I had just done a round of the smallish gallery room of Kathmandu Art at Le Sherpa. The midday light pushed in through the large glass windows, bathing the water color paintings crammed across the two-and-half white walls. Shadows often blocked the light, shadows of the crowd visiting the Farmer’s Market being held on the lawns nearby. The paintings, mostly light washes with bold outlines in brilliant colors, ranged between images of Tara, the ex-royalty of Thailand and Nepal, scenes from Indian bars, landscapes in faraway lands, and of course, the Buddha. Sometimes bearing scribbled texts, sometimes formatted as what looked like posters, it was quite a mind-boggling mix. It felt as if I had stepped inside someone’s diary without first taking permission. In walked the artist soon, the mysterious and very graceful Maura Moynihan. And we spent the next hour talking about her forty-five years of travels across Asia. And, also her journey as an artist.
Her love for the region began with her first stay in India in 1973, as daughter of Daniel Patrick Moynihan, who served as the United States Ambassador to the country. That very summer, they came for a summer retreat to Kathmandu to escape the grueling heat of Delhi. And it was love at first sight. Pertinently, the exhibition was called ‘Who Loves Kathmandu More Than Me?’ and it was a record of her experiences of Kathmandu Valley on her many trips to the country. And, this was certainly not her only exhibition here; the first was showcased at Siddhartha Art Gallery in 1999.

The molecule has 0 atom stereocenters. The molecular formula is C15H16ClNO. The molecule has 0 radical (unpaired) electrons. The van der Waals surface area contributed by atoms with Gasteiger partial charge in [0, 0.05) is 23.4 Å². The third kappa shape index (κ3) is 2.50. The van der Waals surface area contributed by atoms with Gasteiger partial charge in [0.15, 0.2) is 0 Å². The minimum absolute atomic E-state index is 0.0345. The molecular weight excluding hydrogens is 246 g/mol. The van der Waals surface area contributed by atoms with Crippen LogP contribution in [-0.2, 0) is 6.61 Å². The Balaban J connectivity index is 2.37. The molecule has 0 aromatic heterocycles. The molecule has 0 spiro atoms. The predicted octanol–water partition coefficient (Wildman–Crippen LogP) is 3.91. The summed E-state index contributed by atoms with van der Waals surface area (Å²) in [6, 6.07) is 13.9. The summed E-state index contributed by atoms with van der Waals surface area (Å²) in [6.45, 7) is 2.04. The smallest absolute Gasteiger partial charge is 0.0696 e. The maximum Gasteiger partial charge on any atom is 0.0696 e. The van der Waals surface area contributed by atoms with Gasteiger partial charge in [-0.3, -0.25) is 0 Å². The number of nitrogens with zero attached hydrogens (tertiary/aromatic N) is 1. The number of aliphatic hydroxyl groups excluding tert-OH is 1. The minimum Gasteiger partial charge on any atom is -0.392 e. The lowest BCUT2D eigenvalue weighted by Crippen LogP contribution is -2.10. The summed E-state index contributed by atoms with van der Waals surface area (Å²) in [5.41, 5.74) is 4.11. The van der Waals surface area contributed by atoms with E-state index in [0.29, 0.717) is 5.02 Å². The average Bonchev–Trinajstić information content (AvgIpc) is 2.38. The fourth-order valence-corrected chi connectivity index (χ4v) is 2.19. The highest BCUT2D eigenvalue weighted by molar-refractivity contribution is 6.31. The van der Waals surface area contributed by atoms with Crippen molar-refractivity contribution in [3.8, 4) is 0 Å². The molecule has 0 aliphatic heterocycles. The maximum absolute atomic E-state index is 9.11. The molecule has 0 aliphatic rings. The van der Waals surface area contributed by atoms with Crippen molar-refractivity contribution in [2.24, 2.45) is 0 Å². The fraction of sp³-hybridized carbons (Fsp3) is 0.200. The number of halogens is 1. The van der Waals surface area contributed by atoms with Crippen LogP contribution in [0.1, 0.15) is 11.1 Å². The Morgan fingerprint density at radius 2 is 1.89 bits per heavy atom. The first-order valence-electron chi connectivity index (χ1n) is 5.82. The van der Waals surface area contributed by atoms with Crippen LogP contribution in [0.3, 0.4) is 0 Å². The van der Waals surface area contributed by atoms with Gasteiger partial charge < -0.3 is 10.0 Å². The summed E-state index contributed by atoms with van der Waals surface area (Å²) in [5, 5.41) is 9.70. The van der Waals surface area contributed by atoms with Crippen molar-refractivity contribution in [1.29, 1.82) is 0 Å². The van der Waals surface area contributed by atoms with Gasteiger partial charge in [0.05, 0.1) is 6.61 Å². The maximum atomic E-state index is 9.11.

The paintings on display were usually painted on site, as a visual record of the many places she has visited in Nepal, Thailand, Bhutan, Cambodia, and India. One entire set was devoted to the twenty-one Tara-s, though not all were available for viewing. A beautifully executed portrait of the late King Bhumibol of Thailand stood out for its delicate coloring and strong lines. Sketches of Nepal’s ex-royalty filled up many a drawing sheet, often painted together like collaged, family portraits. Glimpses of a time when the hippie generation had taken over India and Nepal were particularly fascinating, especially for their witty speech bubbles. When asked what kind of a painter she saw herself as, she was quick to respond with, “I see myself as a travel painter.” And, indeed, the pages from her drawing book were a visual diary of her encounters with diverse Asian cultures and religions.
“When you fall under the spell of Kathmandu Valley, it is impossible not to paint,” she added. “Every day I discover a new temple, a secret stupa, another jatra. Picasso said, ‘painting is just another way of keeping a diary’, so I use water colors—they dry quickly, and so are suitable for keeping a diary. I have great admiration for the people of Nepal; Nepal's stability is sustained by the artisans, shamans, and pujaris who perform the rituals that are the foundation of daily life, and have sustained a great civilization for over 2,500 years. Lord Buddha was a Sakya prince when most of humanity was mired in barbarism.”